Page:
Researchers have developed a technology that binds HIV-infected cells to the complement system, part of the innate immune system that targets the HIV-1 envelope protein and then kills the infected cells. A researcher say that people can live their whole lives with HIV, but this may be a definite cure.
Today, people can live with HIV if they take medicine that keeps the viral load down.
However, there may be hope for a future in which HIV can not only be contained but can also be completely cured.
To realise this, researchers have developed a method to bind antibodies on the surface of HIV-infected cells to the complement system. The immune system then kills the HIV-infected cells without harming the uninfected cells.
According to a researcher behind the development of the method, the results are a first step towards a new way of treating not only people living with HIV but also people with other diseases.
“We achieved the desired result, and this proves that we can use this technology to kill HIV-infected cells. Based on the result, my collaborators have established a company to investigate whether this therapeutic approach can also be used to treat people with cancer,” explains Martin Tolstrup, Professor, Department of Clinical Medicine, Aarhus University.
The research has been published in EMBO Molecular Medicine.
Binds the immune response and HIV-infected cells together
The researchers killed HIV-infected cells in two ways.
Martin Tolstrup is an expert in developing antibodies that can recognise antigens on the surface of cells, and he has worked with antibodies that very specifically identify and bind to specific cells that are infected with HIV.
However, the problem has been that researchers have not been able to develop a method to induce the cells of the immune response to actively kill the HIV cells – even after antibodies have been attached to their surface.
The second part of the technology the researchers have developed relates to the complement system, which does not comprise immune cells but instead comprises proteins that circulate in all body fluids.
When these specialised proteins encounter a threat, such as a bacterium, they join together and form a pore through the surface membrane of the threat, killing it.
“In connection with my research, I contacted some colleagues who had developed a technology called a nanobody that can recruit the complement system quite effectively. Then we put their nanobody together with my antibodies to recognise HIV cells to determine whether we could get the whole complex to recognise and kill HIV-infected cells,” says Martin Tolstrup.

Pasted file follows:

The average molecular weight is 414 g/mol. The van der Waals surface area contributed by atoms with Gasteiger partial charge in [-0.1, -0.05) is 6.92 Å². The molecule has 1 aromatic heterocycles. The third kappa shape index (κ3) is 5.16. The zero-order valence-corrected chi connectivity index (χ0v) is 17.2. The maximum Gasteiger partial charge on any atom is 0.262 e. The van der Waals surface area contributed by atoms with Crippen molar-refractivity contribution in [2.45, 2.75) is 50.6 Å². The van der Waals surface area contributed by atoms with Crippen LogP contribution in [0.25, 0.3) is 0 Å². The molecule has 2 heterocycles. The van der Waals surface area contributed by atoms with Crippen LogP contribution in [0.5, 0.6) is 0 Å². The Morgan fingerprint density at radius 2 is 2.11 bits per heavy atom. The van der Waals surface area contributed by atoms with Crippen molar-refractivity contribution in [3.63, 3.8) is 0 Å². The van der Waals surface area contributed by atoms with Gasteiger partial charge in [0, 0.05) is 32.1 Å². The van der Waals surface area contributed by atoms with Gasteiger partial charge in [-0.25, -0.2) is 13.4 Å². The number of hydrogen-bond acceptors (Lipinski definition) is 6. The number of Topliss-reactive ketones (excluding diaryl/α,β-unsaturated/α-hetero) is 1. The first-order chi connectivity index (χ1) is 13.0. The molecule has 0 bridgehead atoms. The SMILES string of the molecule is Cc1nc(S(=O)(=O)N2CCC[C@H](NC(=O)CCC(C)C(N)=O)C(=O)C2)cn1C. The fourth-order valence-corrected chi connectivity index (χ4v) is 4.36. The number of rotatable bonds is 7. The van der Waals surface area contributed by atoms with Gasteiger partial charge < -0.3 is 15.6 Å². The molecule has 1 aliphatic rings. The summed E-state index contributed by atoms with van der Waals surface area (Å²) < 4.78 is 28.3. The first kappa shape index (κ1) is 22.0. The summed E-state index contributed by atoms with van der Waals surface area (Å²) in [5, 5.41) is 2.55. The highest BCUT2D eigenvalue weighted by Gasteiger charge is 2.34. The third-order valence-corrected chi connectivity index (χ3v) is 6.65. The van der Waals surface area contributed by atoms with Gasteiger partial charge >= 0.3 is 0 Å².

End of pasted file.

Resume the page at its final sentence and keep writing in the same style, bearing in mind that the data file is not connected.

Effectively kills HIV-infected cells
In the studies of the combined molecule, the researchers found that they had created a highly selective system to kill HIV-infected cells.
The researchers conducted studies to determine whether the developed nanobody could induce the complement system to HIV-infected cells – and it did.
The researchers then carried out experiments in which they mixed HIV-infected cells with healthy cells and the nanobody they had developed, and once again they saw that the system only attacked the HIV-infected cells and left the healthy cells alone.
Finally, the researchers tested their system on mice and saw that the nanobody system is concentrated in the lymph nodes of the mice, where it can exert its effect.
“We achieved the results we had hoped for and need in order to move forward to develop the system. Based on the positive results, my colleagues have established a company that will drive this further development,” explains Martin Tolstrup.
However, the further development of the nanobody system did not initially focus on curing people living with HIV but instead on people with cancer.
Just as the complement system can be induced to attack HIV-infected cells, the researchers hope that they can also induce it to attack cancer cells by binding with antibodies to antigens on the surface of the cancer cells in the same way.
The potential in developing a new type of drug for treating people with cancer has led investors to become involved in the project.
“Our proof-of-concept study shows that the system works against HIV. My colleagues are now fully focused on demonstrating its potential for treating people with cancer. If they are successful in developing drugs in that direction, we may return to HIV and determine whether there are also opportunities to develop a definite cure for HIV, so that people living with HIV do not have to undergo lifelong treatment with drugs but can be completely cured,” concludes Martin Tolstrup.